What are the key issues facing the Life Sciences industry in 2022
As with all sectors, flexibility and remote working have come to the fore over the past 12 months. The desire for increased flexibility among employees has had an impact on hiring and general talent movement in the market over the past number of months. Due to the pandemic, working remotely became the norm, something which had never been considered before, especially in the Life Sciences sector. This flexibility has been viewed positively by many employees, who feel their work-life balance has improved and are reluctant to give up this new way of working. However, as many employers now eye a planned return to the workplace, staff, and in particular new entrants, who have mostly had a work from home experience, are not welcoming this change. In some areas, for example, QA and Compliance employees who are currently fully remote and have not been given a return to the office plan, are less likely to be looking for new opportunities and are sticking with their current role. Employers who have laid out a clearly defined return to workplace policy, which is not meeting employee wants, are more likely to be job seekers. However, many are adopting a “wait and see” approach. As Government return to work plans are pushed out, they are allowed their companies time to reassess the need for them to fully return to the office before they decide to pursue a role with a more friendly work-life balance. This general dovish behaviour is slowing down recruitment in some areas, but once larger companies set out their long-term flexible work plans and others follow, we expect a good bit of churn as employees start to look for workplaces more suited to their needs.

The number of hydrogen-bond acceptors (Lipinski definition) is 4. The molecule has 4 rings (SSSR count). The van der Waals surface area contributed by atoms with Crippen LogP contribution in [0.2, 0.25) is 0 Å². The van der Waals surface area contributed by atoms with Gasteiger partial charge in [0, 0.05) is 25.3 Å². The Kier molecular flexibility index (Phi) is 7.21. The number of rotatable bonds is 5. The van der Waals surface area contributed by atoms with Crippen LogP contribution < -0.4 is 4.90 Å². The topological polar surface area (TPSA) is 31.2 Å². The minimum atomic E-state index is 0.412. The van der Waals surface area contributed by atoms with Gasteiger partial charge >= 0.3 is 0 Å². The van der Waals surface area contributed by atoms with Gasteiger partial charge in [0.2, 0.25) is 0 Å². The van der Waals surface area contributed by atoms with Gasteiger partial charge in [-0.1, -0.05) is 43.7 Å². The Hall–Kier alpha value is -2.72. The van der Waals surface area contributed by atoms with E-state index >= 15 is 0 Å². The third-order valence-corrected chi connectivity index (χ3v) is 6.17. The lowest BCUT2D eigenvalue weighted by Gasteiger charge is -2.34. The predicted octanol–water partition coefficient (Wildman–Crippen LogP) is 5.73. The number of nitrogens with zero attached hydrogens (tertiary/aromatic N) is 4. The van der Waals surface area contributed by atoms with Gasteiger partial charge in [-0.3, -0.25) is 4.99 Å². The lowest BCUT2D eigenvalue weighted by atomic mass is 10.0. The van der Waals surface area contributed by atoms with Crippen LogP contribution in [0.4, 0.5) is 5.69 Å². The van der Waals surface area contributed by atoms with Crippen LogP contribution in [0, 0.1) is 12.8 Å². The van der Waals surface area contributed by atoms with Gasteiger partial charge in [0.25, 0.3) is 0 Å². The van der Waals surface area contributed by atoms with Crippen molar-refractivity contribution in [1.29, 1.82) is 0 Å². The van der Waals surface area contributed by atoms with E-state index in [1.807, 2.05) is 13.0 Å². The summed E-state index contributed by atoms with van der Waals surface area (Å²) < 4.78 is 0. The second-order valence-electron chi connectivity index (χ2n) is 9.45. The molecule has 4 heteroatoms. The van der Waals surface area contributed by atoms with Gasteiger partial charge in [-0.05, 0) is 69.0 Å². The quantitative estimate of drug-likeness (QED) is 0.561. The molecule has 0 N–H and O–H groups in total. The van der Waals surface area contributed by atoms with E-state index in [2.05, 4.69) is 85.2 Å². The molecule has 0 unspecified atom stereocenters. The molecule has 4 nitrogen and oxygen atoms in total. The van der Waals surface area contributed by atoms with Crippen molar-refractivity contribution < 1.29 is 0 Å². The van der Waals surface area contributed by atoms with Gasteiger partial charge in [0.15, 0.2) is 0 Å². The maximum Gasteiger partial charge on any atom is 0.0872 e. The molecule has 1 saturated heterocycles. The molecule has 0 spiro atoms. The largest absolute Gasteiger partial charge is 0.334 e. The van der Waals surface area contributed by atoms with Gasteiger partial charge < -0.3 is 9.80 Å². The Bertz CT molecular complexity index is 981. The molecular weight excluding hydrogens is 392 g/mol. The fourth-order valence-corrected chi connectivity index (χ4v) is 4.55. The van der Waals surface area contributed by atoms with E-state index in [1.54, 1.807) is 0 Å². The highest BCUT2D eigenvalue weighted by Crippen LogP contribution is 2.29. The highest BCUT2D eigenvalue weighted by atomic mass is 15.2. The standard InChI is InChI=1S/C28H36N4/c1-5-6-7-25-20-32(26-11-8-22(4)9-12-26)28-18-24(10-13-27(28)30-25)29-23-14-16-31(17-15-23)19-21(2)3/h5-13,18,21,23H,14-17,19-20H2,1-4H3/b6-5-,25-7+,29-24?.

What critical skills do companies need to develop for success in 2022
Hiring managers cannot overemphasise just how important flexibility and attitudes towards work-life balance has become when looking to recruit highly skilled in-demand staff. In all cases, this is the first issue potential new employees are asking about, even before discussing salary. This is a global, as well as local phenomenon. An EY surveycarried out in Spring 2021 shows that 9 out of 10 respondents want flexibility in when and where they work. In-demand candidates are also being lured with increased learning and development opportunities, increased salaries, and share options for the multinationals, which make up 40% of the industry.
The companies that are most successful at hiring right now, in this highly competitive, candidate-driven, marketplace, are the ones that recognise the value of trusting employees and allowing them flexibility in where and how they work.